Immerse your kids in nature: It is hard to fight for the environment and a better planet for your grandchildren and great-grandchildren when your children haven’t experienced nature and created their own sense of wonder for it. Technology tends to play an outsized role in the lives of kids. Spending time interacting with nature; in the woods, on a beach, or even a city park, can help kids unplug from their electronic tethers. This begins the process: It allows them to learn and create that sense of wonder for our planet.
As part of my series about what we must do to inspire the next generation about sustainability and the environment, I had the pleasure of interviewing David Amster-Olszewski, CEO & Founder of SunShare. David Amster-Olszewski founded SunShare in 2011, and serves as its chief executive officer, having grown it into one of the leading community solar companies in the nation. David’s foundational SunShare community solar garden with Colorado Springs Utilities was the nation’s first competitive community solar program. In true startup fashion, David developed that project out of his apartment with the help of interns, signing up more than 300 homes and educational organizations in two months. Since then, SunShare has moved to Denver, partnered with utilities in multiple states, and developed more than 100 megawatts of community solar gardens, serving more than 10,000 customers with long-term contracts for 100% solar energy; more than any other community solar company. David was featured in Forbes Magazine’s “30 Under 30” in 2016 and recognized as a national leader in the alternative energy market. Prior to founding SunShare, David worked for PowerLight in Geneva, Switzerland in 2006, and then in California in 2007, completing an executive management training program at SunPower in 2010. He has a degree in International Political Economics from Colorado College.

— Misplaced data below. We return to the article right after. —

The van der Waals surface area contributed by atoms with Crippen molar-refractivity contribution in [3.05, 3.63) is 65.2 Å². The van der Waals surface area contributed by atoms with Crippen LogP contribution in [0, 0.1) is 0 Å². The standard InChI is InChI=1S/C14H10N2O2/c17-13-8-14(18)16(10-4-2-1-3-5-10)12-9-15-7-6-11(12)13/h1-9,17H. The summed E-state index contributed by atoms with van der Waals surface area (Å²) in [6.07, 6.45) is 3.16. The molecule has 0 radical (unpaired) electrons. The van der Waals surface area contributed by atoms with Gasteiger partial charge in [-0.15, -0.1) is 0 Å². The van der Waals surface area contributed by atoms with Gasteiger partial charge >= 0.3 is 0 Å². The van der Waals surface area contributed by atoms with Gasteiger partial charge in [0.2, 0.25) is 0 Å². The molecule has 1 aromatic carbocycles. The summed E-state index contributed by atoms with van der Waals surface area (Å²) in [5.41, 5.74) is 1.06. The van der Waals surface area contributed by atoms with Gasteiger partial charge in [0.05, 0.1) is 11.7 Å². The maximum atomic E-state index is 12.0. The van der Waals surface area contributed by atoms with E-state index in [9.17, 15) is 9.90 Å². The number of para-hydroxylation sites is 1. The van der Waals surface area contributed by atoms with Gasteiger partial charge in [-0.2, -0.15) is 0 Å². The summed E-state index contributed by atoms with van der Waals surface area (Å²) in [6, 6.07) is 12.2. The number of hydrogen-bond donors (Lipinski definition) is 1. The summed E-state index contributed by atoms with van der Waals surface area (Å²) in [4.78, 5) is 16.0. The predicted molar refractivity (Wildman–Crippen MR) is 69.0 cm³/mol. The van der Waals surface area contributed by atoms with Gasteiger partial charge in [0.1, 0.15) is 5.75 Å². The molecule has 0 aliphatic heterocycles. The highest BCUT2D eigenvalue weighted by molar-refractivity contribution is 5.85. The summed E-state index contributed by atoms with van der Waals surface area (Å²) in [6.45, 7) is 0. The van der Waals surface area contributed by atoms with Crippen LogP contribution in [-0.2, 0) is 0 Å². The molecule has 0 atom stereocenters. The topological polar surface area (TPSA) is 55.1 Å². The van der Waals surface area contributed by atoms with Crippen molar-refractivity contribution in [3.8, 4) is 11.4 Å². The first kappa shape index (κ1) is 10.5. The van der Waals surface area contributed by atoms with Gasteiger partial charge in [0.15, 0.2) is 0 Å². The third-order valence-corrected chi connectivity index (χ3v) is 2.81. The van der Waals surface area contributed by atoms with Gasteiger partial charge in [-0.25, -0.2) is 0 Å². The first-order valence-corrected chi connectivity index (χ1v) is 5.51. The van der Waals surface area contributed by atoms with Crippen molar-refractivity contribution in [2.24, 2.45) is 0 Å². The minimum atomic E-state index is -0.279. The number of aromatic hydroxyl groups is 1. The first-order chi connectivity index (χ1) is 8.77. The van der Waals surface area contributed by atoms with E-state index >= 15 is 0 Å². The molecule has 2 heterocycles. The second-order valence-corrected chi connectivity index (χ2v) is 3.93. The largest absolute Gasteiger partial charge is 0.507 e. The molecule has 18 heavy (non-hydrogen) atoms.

Thank you so much for doing this with us David! Our readers would love to “get to know you” a bit more. Can you tell us a bit about how you grew up?
Igrew up in Miami, Florida, where I was exposed to tremendous cultural diversity but a society with little awareness of our impact on the environment. However, in my family we learned to avoid wastefulness. While the southeast US was experiencing drought conditions, I wouldn’t say that water conservation was a predominant theme in the community; actually, quite the opposite — it was a consumeristic society. Yet my mother used to tell me even as a small child, “Don’t run the water for your bathtub or at the sink for too long because you are taking fresh water away from the alligators.” She knew that I valued wildlife, and this reminder was how she connected my actions to better habits.
I left Florida for Colorado College and got a first-hand introduction to a community with an environmental ethic, something I had exposure to from my family, but not in my broader community growing up.